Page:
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Welcome Steve Beda!

Steven Beda earned his PhD from University of Washington in 2014. His dissertation was awarded the Labor and Working-Class History Association’s Herbert Gutman Prize. He taught part-time in the University of Oregon’s History Department for two years before joining the faculty full-time in 2017.

Beda studies labor history, environmental history, and Pacific Northwest history. He is particularly interested in the rural Pacific Northwest and the ways in which the rise and fall of the Northwest’s resource extraction economy shaped and reshaped rural working-class communities.

His current book project, Strong Winds and Widow Makers: A History of Workers, Nature, and Environmental Conflict in Pacific Northwest Timber Country, 1900-present (under contract with University of Illinois Press) reveals that Northwest timber workers have long been, and very much remain, committed environmentalists. Starting with the Northwest timber industry’s origins in the early twentieth century and following timber workers through the Depression, the union movements of the New Deal, the wilderness campaigns of the mid-twentieth century, and the debates over the Spotted Owl in the latter-twentieth century, Beda shows that timber workers have consistently pursued policies and politics aimed at conserving the forests and protecting wilderness. And yet, Beda shows, even as timber workers fought to protect the forests, they were often maligned and denegrated by activists in the mainstream environmental movement, leading to the often heated debates between environmentalists and rural working-class communities that are so frequent today. Beda’s work ultimately explains why, in recent history, the relationship between workers and environmentalists has been so fraught and suggests ways of thinking about work, nature, and conservation that could make this relationship less fraught in the future.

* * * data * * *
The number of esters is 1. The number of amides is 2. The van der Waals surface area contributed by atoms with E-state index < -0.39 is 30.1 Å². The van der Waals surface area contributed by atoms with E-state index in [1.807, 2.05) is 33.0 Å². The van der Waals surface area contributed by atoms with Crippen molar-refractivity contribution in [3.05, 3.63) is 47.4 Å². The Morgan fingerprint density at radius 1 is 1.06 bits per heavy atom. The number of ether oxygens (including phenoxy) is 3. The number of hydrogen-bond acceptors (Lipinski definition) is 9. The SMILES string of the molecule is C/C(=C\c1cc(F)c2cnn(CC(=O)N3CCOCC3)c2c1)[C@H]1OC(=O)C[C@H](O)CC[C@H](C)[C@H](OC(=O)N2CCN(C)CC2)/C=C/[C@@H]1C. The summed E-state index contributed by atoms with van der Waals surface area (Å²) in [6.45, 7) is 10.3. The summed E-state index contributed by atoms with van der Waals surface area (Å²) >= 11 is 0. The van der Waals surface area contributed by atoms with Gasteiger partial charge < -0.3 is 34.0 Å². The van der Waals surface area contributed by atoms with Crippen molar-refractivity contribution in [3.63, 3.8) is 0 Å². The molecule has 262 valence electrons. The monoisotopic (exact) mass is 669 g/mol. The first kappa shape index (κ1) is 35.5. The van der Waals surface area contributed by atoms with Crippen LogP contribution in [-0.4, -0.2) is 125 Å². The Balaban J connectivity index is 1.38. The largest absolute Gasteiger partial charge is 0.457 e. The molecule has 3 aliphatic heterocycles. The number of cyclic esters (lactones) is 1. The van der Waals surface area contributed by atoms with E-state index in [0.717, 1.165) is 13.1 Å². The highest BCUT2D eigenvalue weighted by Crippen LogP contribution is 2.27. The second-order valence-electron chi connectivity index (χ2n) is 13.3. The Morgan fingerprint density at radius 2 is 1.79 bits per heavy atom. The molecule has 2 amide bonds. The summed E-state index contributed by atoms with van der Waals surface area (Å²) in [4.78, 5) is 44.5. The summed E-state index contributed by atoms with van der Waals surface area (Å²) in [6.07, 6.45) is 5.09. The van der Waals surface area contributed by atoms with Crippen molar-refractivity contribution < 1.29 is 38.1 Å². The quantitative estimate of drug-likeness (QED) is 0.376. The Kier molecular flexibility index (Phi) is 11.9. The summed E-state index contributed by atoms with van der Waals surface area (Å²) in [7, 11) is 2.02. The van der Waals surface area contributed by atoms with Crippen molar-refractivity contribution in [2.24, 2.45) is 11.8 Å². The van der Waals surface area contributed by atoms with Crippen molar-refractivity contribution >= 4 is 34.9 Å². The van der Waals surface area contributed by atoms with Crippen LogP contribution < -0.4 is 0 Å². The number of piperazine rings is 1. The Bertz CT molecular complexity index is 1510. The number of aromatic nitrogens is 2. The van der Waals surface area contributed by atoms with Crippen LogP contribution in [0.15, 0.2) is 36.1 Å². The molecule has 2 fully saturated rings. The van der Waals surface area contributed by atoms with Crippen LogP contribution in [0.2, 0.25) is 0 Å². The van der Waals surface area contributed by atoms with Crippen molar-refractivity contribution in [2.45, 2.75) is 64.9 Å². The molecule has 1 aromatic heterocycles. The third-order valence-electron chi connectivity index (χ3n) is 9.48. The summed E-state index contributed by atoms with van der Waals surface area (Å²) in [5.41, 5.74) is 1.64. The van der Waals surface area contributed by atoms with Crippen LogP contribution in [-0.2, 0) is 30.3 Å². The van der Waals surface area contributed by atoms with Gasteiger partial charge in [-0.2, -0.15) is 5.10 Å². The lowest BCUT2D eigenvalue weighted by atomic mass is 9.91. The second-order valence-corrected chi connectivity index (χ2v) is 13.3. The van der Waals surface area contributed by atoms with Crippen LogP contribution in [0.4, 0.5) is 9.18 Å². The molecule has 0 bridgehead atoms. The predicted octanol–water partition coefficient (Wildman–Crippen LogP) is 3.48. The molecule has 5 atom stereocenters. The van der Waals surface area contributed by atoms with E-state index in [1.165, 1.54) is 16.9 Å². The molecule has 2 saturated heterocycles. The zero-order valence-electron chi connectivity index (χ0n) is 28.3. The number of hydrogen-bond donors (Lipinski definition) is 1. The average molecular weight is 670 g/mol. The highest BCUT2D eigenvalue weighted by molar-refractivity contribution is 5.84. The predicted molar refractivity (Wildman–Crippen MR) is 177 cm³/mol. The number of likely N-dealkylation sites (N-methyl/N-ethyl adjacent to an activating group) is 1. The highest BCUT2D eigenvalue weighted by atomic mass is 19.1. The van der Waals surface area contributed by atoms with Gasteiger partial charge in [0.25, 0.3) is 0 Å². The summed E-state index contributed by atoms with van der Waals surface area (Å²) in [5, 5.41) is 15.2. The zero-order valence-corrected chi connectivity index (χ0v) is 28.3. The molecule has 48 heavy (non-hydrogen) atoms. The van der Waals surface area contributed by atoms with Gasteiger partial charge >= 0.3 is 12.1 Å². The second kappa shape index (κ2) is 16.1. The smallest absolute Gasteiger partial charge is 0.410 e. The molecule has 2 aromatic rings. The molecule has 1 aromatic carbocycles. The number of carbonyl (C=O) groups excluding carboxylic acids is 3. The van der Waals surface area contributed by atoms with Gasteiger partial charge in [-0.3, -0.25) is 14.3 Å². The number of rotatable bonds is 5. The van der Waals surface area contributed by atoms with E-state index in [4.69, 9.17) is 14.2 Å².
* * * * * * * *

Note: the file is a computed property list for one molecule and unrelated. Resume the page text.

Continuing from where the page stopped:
Beda has taught classes on Pacific Northwest history, Twentieth Century U.S. History, the Vietnam War, American film history, and the 1960s in America. He also served as an associate editor on the Seattle Civil Rights and Labor History Project and is currently developing an on-line oral history project about environmental conflict in Oregon, featuring interviews with rural workers, environmentalists, and policy makers.

When not teaching in the classroom or conducting research in the archives, Beda can most often be found fishing on any one of Oregon’s great steelhead rivers.